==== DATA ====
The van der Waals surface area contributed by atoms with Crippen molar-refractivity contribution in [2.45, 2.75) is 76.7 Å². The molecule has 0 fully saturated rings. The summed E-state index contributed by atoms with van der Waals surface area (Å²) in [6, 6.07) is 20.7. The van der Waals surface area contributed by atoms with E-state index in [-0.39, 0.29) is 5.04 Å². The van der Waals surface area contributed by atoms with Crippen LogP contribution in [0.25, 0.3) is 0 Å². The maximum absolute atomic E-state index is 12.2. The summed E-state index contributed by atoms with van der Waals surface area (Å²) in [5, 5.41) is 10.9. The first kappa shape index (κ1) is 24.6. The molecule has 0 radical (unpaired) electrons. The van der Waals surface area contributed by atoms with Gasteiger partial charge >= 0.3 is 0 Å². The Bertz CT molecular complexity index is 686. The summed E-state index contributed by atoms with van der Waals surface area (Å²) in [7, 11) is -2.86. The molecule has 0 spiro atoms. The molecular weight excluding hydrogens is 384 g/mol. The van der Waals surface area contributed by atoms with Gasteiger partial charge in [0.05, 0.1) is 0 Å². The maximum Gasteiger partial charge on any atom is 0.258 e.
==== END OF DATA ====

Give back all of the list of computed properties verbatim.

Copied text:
The van der Waals surface area contributed by atoms with Crippen molar-refractivity contribution in [2.45, 2.75) is 76.7 Å². The molecule has 0 fully saturated rings. The summed E-state index contributed by atoms with van der Waals surface area (Å²) in [6, 6.07) is 20.7. The van der Waals surface area contributed by atoms with E-state index in [-0.39, 0.29) is 5.04 Å². The van der Waals surface area contributed by atoms with Crippen LogP contribution in [0.25, 0.3) is 0 Å². The maximum absolute atomic E-state index is 12.2. The summed E-state index contributed by atoms with van der Waals surface area (Å²) in [5, 5.41) is 10.9. The first kappa shape index (κ1) is 24.6. The molecule has 0 radical (unpaired) electrons. The van der Waals surface area contributed by atoms with Gasteiger partial charge >= 0.3 is 0 Å². The Bertz CT molecular complexity index is 686. The summed E-state index contributed by atoms with van der Waals surface area (Å²) in [7, 11) is -2.86. The molecule has 0 spiro atoms. The molecular weight excluding hydrogens is 384 g/mol. The van der Waals surface area contributed by atoms with Gasteiger partial charge in [0.05, 0.1) is 0 Å². The maximum Gasteiger partial charge on any atom is 0.258 e.